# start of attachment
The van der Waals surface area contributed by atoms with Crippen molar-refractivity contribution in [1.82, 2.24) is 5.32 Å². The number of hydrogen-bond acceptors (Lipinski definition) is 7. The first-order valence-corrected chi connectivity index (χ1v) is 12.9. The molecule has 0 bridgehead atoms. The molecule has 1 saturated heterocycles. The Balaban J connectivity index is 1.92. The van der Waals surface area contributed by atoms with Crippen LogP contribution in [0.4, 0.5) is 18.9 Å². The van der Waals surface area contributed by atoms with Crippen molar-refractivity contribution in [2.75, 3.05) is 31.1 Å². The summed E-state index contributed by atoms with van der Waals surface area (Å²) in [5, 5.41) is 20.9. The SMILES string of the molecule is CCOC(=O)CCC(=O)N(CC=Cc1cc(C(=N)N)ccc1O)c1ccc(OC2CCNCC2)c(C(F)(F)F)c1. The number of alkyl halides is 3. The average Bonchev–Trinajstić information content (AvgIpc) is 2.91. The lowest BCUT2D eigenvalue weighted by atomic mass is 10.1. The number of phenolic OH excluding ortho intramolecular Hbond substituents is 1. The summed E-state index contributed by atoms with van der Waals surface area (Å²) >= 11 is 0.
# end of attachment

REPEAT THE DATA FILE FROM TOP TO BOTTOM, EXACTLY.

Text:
The van der Waals surface area contributed by atoms with Crippen molar-refractivity contribution in [1.82, 2.24) is 5.32 Å². The number of hydrogen-bond acceptors (Lipinski definition) is 7. The first-order valence-corrected chi connectivity index (χ1v) is 12.9. The molecule has 0 bridgehead atoms. The molecule has 1 saturated heterocycles. The Balaban J connectivity index is 1.92. The van der Waals surface area contributed by atoms with Crippen LogP contribution in [0.4, 0.5) is 18.9 Å². The van der Waals surface area contributed by atoms with Crippen molar-refractivity contribution in [2.75, 3.05) is 31.1 Å². The summed E-state index contributed by atoms with van der Waals surface area (Å²) in [5, 5.41) is 20.9. The SMILES string of the molecule is CCOC(=O)CCC(=O)N(CC=Cc1cc(C(=N)N)ccc1O)c1ccc(OC2CCNCC2)c(C(F)(F)F)c1. The number of alkyl halides is 3. The average Bonchev–Trinajstić information content (AvgIpc) is 2.91. The lowest BCUT2D eigenvalue weighted by atomic mass is 10.1. The number of phenolic OH excluding ortho intramolecular Hbond substituents is 1. The summed E-state index contributed by atoms with van der Waals surface area (Å²) >= 11 is 0.